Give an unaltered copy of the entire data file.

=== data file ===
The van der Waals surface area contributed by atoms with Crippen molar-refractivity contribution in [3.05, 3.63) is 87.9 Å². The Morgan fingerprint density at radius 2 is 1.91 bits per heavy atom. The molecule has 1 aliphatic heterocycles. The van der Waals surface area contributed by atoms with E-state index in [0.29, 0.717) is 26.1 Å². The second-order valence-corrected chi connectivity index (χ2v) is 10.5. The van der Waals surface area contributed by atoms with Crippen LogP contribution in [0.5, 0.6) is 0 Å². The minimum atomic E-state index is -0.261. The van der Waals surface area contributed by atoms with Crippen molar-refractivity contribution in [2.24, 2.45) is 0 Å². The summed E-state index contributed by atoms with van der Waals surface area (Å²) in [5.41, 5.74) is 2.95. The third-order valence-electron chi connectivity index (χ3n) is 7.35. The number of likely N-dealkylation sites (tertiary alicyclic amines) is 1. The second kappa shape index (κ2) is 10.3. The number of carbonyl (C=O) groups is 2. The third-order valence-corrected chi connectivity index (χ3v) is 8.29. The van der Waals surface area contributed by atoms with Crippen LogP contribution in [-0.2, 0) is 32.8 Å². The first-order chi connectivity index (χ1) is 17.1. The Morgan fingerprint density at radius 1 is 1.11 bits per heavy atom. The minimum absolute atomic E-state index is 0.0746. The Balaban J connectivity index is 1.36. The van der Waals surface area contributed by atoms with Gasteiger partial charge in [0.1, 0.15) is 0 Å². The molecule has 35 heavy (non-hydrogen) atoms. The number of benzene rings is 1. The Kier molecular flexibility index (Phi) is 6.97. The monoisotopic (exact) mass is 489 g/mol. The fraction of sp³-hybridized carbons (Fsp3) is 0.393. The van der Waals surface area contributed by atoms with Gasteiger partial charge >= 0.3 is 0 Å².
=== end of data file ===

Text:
The van der Waals surface area contributed by atoms with Crippen molar-refractivity contribution in [3.05, 3.63) is 87.9 Å². The Morgan fingerprint density at radius 2 is 1.91 bits per heavy atom. The molecule has 1 aliphatic heterocycles. The van der Waals surface area contributed by atoms with E-state index in [0.29, 0.717) is 26.1 Å². The second-order valence-corrected chi connectivity index (χ2v) is 10.5. The van der Waals surface area contributed by atoms with Crippen LogP contribution in [0.5, 0.6) is 0 Å². The minimum atomic E-state index is -0.261. The van der Waals surface area contributed by atoms with Crippen molar-refractivity contribution in [2.24, 2.45) is 0 Å². The summed E-state index contributed by atoms with van der Waals surface area (Å²) in [5.41, 5.74) is 2.95. The third-order valence-electron chi connectivity index (χ3n) is 7.35. The number of likely N-dealkylation sites (tertiary alicyclic amines) is 1. The second kappa shape index (κ2) is 10.3. The number of carbonyl (C=O) groups is 2. The third-order valence-corrected chi connectivity index (χ3v) is 8.29. The van der Waals surface area contributed by atoms with Crippen LogP contribution in [-0.2, 0) is 32.8 Å². The first-order chi connectivity index (χ1) is 17.1. The Morgan fingerprint density at radius 1 is 1.11 bits per heavy atom. The minimum absolute atomic E-state index is 0.0746. The Balaban J connectivity index is 1.36. The van der Waals surface area contributed by atoms with Gasteiger partial charge in [0.1, 0.15) is 0 Å². The molecule has 35 heavy (non-hydrogen) atoms. The number of benzene rings is 1. The Kier molecular flexibility index (Phi) is 6.97. The monoisotopic (exact) mass is 489 g/mol. The fraction of sp³-hybridized carbons (Fsp3) is 0.393. The van der Waals surface area contributed by atoms with Gasteiger partial charge >= 0.3 is 0 Å².